When Toyota launched the Prius stateside in 2000, it had a negative profit margin, anonymous styling, zero winter traction thanks to primitive low-rolling-resistance tires. And most dauntingly, the Prius had big-name competition right out of the gate. Honda simultaneously opened its mighty Batcave and out came …. a tiny cockroach called the Insight. Well, even though the Insight proudly bore that trusted “H” on the front, it smacked of a rush job, a pre-term delivery that needed another few months in the Batcave, a science experiment that might have been spotted buzzing around Mass Ave. in Cambridge with a manic electronics professor behind the wheel. In short, it made the Prius look and feel like a Bentley by comparison. The Prius required far fewer compromises for similarly stellar fuel economy and green cred.
It’s now 2014. Toyota’s first-round advantage prevailed throughout this heavyweight match. Honda just announced it’s killing the Insight because the Prius has grown to a family of cars in three sizes and three excitement levels: low, lower and lowest.
Compared with the Prius at the turn of the century, the Tesla Model S in 2014 has similarly wayward competition — this time from BMW and GM, and is similarly pregnant with a family of sorts. Take those two ingredients and then add a heaping tablespoon of muscle-car EXCITEMENT to the green-car formula for the first time in automotive history, excepting the niche-bound Tesla Roadster, and you get an expensive indulgence without guilt.
But, say worriers, Tesla is no Toyota. It’s a mouse in a herd of mastodons. It can’t lean on more profitable models while the market digests the Model S. Tesla doesn’t even have household name status yet. Ask the man on the street if he’s ever heard of Elon Musk, and here’s what you’ll get.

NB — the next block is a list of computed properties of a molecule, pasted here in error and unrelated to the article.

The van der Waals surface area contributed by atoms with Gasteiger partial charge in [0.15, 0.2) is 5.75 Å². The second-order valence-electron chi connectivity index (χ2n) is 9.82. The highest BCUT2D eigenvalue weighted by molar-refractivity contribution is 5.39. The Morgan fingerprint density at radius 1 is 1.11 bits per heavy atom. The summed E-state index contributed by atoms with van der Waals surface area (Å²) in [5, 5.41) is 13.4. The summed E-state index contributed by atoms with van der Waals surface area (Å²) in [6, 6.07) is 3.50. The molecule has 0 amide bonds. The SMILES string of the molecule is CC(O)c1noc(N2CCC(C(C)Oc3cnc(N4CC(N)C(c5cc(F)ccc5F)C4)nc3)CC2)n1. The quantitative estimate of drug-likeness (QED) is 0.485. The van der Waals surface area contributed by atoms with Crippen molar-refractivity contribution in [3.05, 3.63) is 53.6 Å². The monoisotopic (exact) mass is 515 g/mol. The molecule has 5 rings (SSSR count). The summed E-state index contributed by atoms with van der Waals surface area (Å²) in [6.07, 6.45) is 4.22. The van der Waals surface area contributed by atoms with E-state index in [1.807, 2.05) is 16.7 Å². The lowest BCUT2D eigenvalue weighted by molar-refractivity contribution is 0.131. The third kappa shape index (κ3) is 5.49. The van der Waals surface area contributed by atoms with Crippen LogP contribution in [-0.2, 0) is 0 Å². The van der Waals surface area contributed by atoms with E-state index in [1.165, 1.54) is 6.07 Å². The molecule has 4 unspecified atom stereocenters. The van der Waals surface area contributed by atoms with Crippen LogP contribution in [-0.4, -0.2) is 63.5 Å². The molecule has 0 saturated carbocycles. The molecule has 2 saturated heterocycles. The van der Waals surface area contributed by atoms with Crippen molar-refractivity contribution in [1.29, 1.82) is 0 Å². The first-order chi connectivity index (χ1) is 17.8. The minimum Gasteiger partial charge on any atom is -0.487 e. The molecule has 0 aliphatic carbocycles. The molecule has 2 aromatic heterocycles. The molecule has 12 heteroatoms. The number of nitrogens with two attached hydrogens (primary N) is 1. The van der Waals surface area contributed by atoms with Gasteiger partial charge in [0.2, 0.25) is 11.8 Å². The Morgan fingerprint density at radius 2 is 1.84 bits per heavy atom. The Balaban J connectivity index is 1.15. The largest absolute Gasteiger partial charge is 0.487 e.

* If the man is over 45 years old: “No.”
* If the man is under 45 years old: “No.”
* If the man is under 18 years old. “What grade is he in?”
But Tesla arguably has some advantages over Toyota circa 2000. First, it sells aspirational products that appeal to more of the brain than the prefrontal area of the frontal lobe. Second, it has much more government help, from the seminal loan to the ongoing tax credits to the Tesla ban in some states. Yes, bans help. Telling consumers they can’t have a product is the best possible endorsement and free publicity to boot, especially when a tag team of untrusted car dealers and politicians concocted the ban. And third, Tesla’s relatively small size could quickly go from disadvantage to advantage. Tesla is hyper-reactive. We’ve seen the company change its policies when “others were right and we were wrong.” And we’ve seen it issue over-the-air updates to instantly tweak its cars. Returning to my mouse/mastodon analogy, it’s not hard to imagine such a nimble mouse causing much consternation and even some mastodon injuries while it darts around their feet in the Model S, a.k.a. the new Prius, a fully-assed product among half-assed competition.
Now, regarding those upcoming Toyota and Honda fuel-cell cars …